So much of the Asian story has been dominated by China. The sheer number of power stations and airports that China is building over the next couple of years is mindblowing but the fact is that the situation is similar in India. However, India may have been slower to respond than China.
Perhaps that is one of the disadvantages of democracy. The Chinese do not need to consult the people. They just tell them when to move and they get on with it.
In some respects, the Indian democracy is far more left-wing than the Chinese. The British gave the country a legacy of bureaucracy and regulation. Past Indian governments have been slow to respond to reforming and freeing up the markets and this has held them back. This is starting to change both internally and through perceptions externally.
The First State India fund was launched in November 2006. The firm already had an existing fund but, as I have often commented, offshore funds do not get the same amount of publicity as their onshore brothers. The fund is run by Vijay Tohani, who joined the company as a senior analyst in April 2000.
He initially covered China and South-east Asia until the end of 2000 and now focuses on emerging Asia and, in particular, Korea and the Indian sub-continent.
Despite the strong rise in the market, Tohani still sees the growth drivers of the Indian market as being very much intact. He sees three structural themes: Demographics are having a very strong pull on consumption. Half the Indian population is under 25. The population is over double the US, UK and Germany put together. In the next 20 years, another 200 million will join the workforce compared with 20 million in the US and a 30 million decline in Europe.
Agriculture used to be 60 per cent of GDP and the economy was dependent on the monsoon season but that was 15 years ago. Now, services account for more than 50 per cent and with this the economy is evolving in a more stable way. The more affluent middle and upper classes are growing, with 20 per cent more dollar millionaires in 2005. The top 1.5 per cent of the population account for over 1.5 per cent of GDP. Companies such as Bharti, the world’s fastest-growing GSM operator, recently beat forecasts despite optimism towards the company. Capital expenditure on infrastructure is expected to be $350bn by 2012. India is a huge continent and is lacking in roads. Even its once vaunted railway system is beginning to creak.
Here, companies such as BHEL, which is India’s biggest engineering company, are in the front line for creating greater energy capacity. India has the skill sets. Its intellectual capital is enormous, with English-speaking emphasis on engineering and science. Companies such as Infosys, India’s leading IT software developer, lead the way. Five years ago, this firm had 9,800 employees. Today it has 66,000.
Tohani makes a point that it is not just among bigger companies that there are opportunities.
On the micro level, there are great opportunities for stockpickers as there are some great entrepreneurs among the medium-size companies.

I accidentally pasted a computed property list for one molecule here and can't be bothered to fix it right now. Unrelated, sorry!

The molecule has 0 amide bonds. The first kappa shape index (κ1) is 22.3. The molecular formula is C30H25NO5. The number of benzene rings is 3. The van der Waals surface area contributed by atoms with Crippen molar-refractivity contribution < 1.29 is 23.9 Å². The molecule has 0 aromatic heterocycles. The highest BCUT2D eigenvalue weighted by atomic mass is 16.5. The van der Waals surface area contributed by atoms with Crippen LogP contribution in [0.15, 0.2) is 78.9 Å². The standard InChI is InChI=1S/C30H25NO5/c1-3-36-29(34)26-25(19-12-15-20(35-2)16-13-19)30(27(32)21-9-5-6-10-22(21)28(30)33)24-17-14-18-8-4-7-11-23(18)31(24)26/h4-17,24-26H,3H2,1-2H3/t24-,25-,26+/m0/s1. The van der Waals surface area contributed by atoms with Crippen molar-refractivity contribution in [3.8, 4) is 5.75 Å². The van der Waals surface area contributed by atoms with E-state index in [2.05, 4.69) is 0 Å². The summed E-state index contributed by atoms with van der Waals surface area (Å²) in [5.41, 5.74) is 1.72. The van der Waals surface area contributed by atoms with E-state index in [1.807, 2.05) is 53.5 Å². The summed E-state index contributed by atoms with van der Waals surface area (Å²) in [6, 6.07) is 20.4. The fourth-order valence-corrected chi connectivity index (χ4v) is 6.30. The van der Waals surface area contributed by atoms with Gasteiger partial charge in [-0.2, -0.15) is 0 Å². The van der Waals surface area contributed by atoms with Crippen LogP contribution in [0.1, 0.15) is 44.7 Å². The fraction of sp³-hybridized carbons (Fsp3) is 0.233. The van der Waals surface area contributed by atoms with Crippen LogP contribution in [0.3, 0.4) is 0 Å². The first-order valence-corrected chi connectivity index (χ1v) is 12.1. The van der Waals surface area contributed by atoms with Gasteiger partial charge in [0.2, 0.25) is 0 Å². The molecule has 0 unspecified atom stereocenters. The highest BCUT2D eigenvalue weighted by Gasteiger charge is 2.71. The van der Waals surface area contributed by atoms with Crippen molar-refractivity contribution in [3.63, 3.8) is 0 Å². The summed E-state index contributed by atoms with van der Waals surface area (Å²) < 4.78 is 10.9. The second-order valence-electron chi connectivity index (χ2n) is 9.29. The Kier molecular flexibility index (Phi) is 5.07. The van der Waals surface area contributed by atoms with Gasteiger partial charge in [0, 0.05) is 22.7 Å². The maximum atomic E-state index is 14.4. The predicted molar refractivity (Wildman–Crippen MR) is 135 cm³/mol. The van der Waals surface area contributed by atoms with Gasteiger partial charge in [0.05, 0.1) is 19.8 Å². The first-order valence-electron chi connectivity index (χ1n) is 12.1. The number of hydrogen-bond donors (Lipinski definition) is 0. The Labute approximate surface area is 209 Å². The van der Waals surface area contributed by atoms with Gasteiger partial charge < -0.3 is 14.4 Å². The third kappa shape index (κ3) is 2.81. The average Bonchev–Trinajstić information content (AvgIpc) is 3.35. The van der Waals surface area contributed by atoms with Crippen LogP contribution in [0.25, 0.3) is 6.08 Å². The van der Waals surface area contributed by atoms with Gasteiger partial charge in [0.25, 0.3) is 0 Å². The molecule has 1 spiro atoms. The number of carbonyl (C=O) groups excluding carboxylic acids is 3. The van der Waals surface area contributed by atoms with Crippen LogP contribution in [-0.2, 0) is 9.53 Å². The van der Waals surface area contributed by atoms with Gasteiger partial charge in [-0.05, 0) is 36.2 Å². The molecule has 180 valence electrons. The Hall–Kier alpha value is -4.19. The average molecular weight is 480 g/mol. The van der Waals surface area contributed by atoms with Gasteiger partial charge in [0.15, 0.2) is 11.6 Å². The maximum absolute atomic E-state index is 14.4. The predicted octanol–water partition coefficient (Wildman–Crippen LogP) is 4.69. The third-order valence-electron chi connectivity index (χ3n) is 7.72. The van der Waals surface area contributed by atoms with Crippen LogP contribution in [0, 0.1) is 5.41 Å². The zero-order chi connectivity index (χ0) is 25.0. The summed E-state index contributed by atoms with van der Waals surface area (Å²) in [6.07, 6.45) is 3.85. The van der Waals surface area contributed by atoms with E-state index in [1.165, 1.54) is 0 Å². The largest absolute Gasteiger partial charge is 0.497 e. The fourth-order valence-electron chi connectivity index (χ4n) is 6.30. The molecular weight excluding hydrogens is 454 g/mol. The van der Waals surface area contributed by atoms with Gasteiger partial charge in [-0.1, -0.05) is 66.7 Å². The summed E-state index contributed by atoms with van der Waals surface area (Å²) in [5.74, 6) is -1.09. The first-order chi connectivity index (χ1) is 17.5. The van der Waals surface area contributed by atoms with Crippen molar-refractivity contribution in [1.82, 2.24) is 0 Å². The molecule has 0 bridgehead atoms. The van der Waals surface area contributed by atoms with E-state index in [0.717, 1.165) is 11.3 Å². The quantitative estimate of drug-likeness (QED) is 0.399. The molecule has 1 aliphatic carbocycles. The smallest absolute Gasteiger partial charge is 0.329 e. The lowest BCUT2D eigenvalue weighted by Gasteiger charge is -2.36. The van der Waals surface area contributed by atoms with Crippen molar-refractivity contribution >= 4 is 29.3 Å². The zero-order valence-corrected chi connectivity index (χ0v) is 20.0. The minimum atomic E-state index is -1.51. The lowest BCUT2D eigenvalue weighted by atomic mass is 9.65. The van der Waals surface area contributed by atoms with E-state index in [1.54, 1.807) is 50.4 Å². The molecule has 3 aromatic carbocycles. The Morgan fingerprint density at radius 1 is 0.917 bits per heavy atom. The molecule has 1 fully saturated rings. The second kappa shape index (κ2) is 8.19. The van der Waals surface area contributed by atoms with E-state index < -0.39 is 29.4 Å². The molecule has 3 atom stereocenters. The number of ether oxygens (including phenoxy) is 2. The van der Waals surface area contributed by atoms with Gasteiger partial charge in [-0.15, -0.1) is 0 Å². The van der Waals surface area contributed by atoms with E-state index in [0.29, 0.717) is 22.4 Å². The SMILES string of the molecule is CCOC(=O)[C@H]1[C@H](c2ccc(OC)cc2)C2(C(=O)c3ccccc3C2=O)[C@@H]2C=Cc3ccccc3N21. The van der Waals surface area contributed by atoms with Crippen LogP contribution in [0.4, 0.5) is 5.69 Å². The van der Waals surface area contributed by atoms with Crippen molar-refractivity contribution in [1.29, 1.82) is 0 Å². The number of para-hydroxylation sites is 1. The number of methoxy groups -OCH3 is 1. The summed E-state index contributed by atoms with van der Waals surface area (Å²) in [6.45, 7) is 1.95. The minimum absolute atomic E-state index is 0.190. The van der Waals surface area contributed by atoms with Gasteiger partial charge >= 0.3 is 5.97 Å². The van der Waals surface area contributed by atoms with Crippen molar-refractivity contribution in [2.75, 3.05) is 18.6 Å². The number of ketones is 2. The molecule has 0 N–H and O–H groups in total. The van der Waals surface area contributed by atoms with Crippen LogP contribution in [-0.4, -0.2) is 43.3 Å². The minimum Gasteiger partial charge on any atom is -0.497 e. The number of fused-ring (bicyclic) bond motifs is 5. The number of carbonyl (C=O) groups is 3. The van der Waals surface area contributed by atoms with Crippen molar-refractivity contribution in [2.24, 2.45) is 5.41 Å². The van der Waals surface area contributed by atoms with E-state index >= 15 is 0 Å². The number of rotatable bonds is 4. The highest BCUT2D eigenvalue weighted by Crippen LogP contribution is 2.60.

One of the points he makes is that money goes far further in India because Indian companies have been starved of capital. Their return on equity is far higher than that in Asia and, in particular, China where too much capital has probably been misallocated.
Clearly, the country comes with its own risks. It has been a big beneficiary of the higher-risk appetite among investors. If this change, which it is bound to do from time to time, expect the Indian market to take a tumble.
Inflation has trended upwards too and is at the top end of 5 per cent although the central bank has recently tightened rates. India is also a major importer of oil so a big increase in oil prices would be a problem.
Politics, unemployment and bottlenecks in the infrastructure are all there to cause problems, too. However, once this reform process has started, it is going to be hard to stop and India looks to be a major beneficiary of industrialisation. Indian companies incidentally have very high corporate governance standards and the quality of management is far higher than that in China.
Finally, valuations look on the rich side, at least viewed historically. They can be justified if earnings’ growth stays so strong.
The Indian economy is likely to be two or three times bigger in five years time. This is very much a domestic story which is not totally reliant on the US or global economics.
There will be problems on the way but this is a genuine growth area for the next 20 years. Perhaps now is the time to put down a marker, at least in a regular savings plan, and treat any correction in the market as exactly that and pile in more money.
First State is an extremely well resourced company in this area, with an investment team of 52 and almost 13bn under management. Its more conservative risk-adjusted approach makes it one of the safer pair of hands in India.
Mark Dampier is head of research at Hargreaves Lansdown.